Archive for the ‘1 Samuel 26’ Tag

Devotion for Proper 26, Year C (Humes)   1 comment

Above:  Avenge Me of Mine Adversary

Image in the Public Domain

Resisting Evil Without Joining Its Ranks

OCTOBER 31, 2021

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Blessed Lord, who caused all holy Scriptures to be written for our learning:

Grant us so to hear them, read, mark, learn, and inwardly digest them,

that we may embrace and ever hold fast the blessed hope of life,

which you have given us in our Savior Jesus Christ,  who lives and reigns

with you and the Holy Spirit, one God, for ever and ever.  Amen.

The Book of Common Prayer (1979), page 236

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1 Samuel 26:2-23 or Lamentations 1:1-12

Psalm 112

Romans 12:9-21

Luke 18:1-8

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Never pay back evil for evil….Do not let evil conquer you, but use good to conquer evil.

–Romans 12:17a, 21, The Revised English Bible (1989)

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All of the lesson from Romans 12 explains itself and constitutes timeless advice about how to live in community.  I encourage frequent reading of it, followed by corresponding actions.  Details will differ according to circumstances, such as who, where, and when one is, of course.  The principles remain constant, however.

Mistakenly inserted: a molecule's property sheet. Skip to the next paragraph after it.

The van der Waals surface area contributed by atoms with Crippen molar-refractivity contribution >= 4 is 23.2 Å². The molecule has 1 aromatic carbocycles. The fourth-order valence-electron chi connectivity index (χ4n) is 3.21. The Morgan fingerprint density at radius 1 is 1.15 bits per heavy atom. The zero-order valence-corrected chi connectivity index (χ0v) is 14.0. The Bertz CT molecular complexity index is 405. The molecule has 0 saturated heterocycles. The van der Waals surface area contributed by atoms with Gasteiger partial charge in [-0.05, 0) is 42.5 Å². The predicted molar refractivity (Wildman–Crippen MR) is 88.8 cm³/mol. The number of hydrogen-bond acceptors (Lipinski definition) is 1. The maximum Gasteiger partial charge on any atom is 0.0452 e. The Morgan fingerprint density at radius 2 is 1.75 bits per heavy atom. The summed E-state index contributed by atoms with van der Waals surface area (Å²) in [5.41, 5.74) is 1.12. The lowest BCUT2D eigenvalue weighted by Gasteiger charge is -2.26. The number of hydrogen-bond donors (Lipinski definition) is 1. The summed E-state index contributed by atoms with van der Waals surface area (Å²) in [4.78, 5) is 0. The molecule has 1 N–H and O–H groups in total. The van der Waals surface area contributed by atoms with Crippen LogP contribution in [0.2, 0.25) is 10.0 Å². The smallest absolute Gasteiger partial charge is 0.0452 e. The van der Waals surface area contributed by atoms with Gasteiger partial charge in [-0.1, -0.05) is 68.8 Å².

“Anger” comes from the Old Norse word for “grief.”  Anger flows from grief, literally.  Others may commit evil or some lesser variety of sin, causing us to suffer.  We may be properly sad and angry about that.  Human beings bear the image of God, not the image of doormats, after all.  Resisting evil is a moral imperative.  So is resisting evil in proper ways.  One cannot conquer evil if one joins the ranks of evildoers.

I have struggled with this spiritual issue in contexts much less severe than the fall of the Kingdom of Judah and the time of the Babylonian Exile.  I have known the frustration that results from powerlessness as my life, as I have known it, has ended.  I have learned to read the angry portions of the Book of Psalms and identity with them.  I have also learned of the toxicity of such feelings.  I have learned the wisdom of obeying God and letting go of grudges, even when forgiveness has been more than I could muster.

After all, all people will reap what they sow.  Why not leave vengeance to God?  Why not strive to become the best version of oneself one can be in God?  Why not seek the support of one’s faith community to do so?  Why not support others in one’s faith community in their spiritual growth?

KENNETH RANDOLPH TAYLOR

APRIL 30, 2020 COMMON ERA

THE FEAST OF JAMES MONTGOMERY, ANGLICAN AND MORAVIAN HYMN WRITER

THE FEAST OF DIET EMAN; HER FIANCÉ, HEIN SIETSMA, MARTYR, 1945; AND HIS BROTHER, HENDRIK “HENK” SIETSMA; RIGHTEOUS AMONG THE NATIONS

THE FEAST OF JAMES RUSSELL MACDUFF AND GEORGE MATHESON, SCOTTISH PRESBYTERIAN MINISTERS AND AUTHORS